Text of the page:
Hitchcock's original Psycho is regarded as one of the best horror/thriller's ever made, and for good reason. His direction is razor sharp, and the performances are flawless. But rarely are any of the sequels ever mentioned. I'd heard good things about this one throughout the years, but never really gave it or any of the following sequels a whirl because the original was never one of my favorite films in the first place, or one of my favorite horror films in general.

Back in June I decided to change all that by finally attempting to watch Psycho II for the first time, and I have to say, I found it to be a smart, clever, engaging, fun and all around better film than the original. What did he just say? I know, I may be in the minority on this one, but I thoroughly enjoyed it so much that I just fell in love with it. Overall, I feel that it captures a certain vibe that was missing from the first one, and the fact that it was made in the early 80's only adds to it's charm. Director Richard Franklin (Patrick, Road Games, Cloak & Dagger), a protege of Hitchcock, and writer Tom Holland (Fright Night, Child's Play) both offer up some stellar work in their respective departments. It's a solid film through and through and for my money, better than the first one in almost every way. Sure there's no "shocking" sequence that can top the shower sequence or the "big reveal" of the original, but it's out-of-left-field surprising twist ending even had me picking my jaw up off the floor. Scream Factory has released a pretty great Blu ray of this about a year ago that is arguably the best release to purchase. You can check out my review of this film HERE.

The Collection
Few modern horror films have impressed me as much as this single film has. I'd only vaguely heard about the first film in the series, The Collector, but never really had an opportunity to come across it. I'd read that it was better than you'd expect it to be, and the cover art always intrigued me. But still, I never made any effort to seek it out. When the sequel The Collection hit Netflix streaming, I thought I'd give it shot regardless of the fact that I never actually saw the first film.

While I was somewhat lost for the first few minutes, my girlfriend filled in the blanks for me since she had actually seen the first one. I can honestly say without hesitation that The Collection is arguably one of the best modern horror films out today. Marcus Dunstan, who cut his teeth writing the Feast films, the Piranha remakes, as well as Saw 4, 5 & 6 made his directorial debut with the first Collector, a sort of home invasion/Saw hybrid where a guy wearing a killer mask invades a home, and systematically sets up some impressive traps for the people living inside of it - and it seems that he did some serious homework because he grew considerably as a director from that film to this one and the results are outstanding. The Collection stands as a stellar example of a slasher film, with Dunstan displaying some considerable talent behind the camera. The Collection is a vast improvement aesthetically and thematically over the first film, and one of the best examples of a modern slasher film in recent memory. Now comes word that their are plans in the work for a third installment (FINALLY!!) and I couldn't be more excited. You can check out my original review of this excellent slasher HERE.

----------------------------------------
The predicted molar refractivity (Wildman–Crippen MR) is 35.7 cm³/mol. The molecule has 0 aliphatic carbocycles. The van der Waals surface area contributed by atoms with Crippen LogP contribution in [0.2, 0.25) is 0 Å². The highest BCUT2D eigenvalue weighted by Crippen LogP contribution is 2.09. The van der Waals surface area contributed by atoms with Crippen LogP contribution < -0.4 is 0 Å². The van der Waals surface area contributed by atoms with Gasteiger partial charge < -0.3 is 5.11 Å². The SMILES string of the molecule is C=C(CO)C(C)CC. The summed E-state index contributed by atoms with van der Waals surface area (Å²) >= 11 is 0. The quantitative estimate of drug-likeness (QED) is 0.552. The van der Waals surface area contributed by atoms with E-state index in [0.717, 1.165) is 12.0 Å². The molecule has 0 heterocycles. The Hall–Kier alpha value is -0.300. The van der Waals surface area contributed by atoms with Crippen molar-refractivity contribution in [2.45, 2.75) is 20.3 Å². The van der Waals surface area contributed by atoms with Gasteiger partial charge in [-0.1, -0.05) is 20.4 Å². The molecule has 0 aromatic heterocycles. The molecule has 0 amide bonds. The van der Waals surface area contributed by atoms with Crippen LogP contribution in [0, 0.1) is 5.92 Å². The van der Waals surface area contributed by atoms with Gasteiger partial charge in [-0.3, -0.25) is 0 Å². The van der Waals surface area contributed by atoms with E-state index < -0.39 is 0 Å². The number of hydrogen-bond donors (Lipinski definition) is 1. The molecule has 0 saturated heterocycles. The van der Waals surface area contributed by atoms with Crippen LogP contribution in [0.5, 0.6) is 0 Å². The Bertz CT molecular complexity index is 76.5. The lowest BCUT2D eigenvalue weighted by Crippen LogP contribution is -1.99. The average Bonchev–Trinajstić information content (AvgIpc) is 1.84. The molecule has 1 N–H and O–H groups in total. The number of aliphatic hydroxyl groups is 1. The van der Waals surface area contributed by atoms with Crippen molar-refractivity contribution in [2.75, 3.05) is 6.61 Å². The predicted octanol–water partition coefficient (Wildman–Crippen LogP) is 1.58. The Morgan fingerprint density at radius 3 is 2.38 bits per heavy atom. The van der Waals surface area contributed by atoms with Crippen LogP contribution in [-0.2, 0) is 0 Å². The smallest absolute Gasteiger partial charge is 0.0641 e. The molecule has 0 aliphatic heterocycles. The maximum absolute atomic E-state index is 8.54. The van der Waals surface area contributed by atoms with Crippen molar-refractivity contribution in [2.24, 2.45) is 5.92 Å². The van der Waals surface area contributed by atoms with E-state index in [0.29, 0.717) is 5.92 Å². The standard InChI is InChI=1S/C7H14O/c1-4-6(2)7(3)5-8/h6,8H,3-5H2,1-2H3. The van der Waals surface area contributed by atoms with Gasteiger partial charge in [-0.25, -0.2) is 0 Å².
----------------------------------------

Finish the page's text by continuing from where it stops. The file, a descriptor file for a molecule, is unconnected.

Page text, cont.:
Halloween II (1981)
Believe it or not, I only ever saw this film literally just this past year for the first time. Gasp! I have no excuses. It's just one of those films that always slipped through the cracks for me. Released 3 years after the mega success of John Carpenter's original, Carpenter and writing/producing partner Debra Hill returned for this sequel, only this time as the films writers and producers, leaving the directing duties to Rick Rosenthal. While Rosenthal's use of the steadicam is in no way near as effective or creative as Carpenter's, he does a pretty bang up job following in Carpenter's footsteps, doing his best to duplicate both the look and feel of that seminal film. It doesn't always work, but even when it doesn't, it's oozing a solid structure, style and sense of constant dread that makes it easily one of the best sequels out there, even outside of the horror genre. Not to mention it's time period (early 80's), which adds that extra bit of flavor.

The slasher genre has always been one of my favorites, but the Halloween franchise has never been a favorite of mine. Let's face it, the first three are the only good ones. Anything after Season of the Witch has been either uninspired, rushed, lame, or just flat-out awful. Most of the Halloween films suck, and that's kind of embarrassing. But what we have here is essential viewing for any slasher fanatic, because though it's been over 30 years since this entry, it's stood the test of time.

Halloween II (2009)
Rob Zombie really doesn't get the credit he deserves for reviving a dead in the water franchise and giving the slasher genre some life. Really. I'll admit, it took me 5 years after it's initial release to finally bring myself to watch this because up until this point, I hadn't been much of a fan of his particular style of filmmaking. But all that changed when I gave this a whirl and proceeded to have my mind blown. Rob Zombie's unrated version of H2 is undoubtedly one of the most brutal slasher films ever made. This thing is just downright savage, ruthless and unrelenting. It was also the first time I noticed that Zombie could possess a keen visual eye for directing. This was of course before I saw his Kubrikian opus Lords of Salem. But here, his visuals are far more attractive than most of what he accomplished with his first Halloween remake. I've since learned he had a method for what he did with his previous Halloween film, but that didn't make it any more enjoyable for me. But here it's pretty solid from beginning to end, without changing up styles like he did with the first one, and for that, I just automatically like it much more. But while he tried to implore a reason and a backstory with the first one, here he just goes all out in slasher mode and I have to tell you, it's fucking fantastic. Brutality at it's best.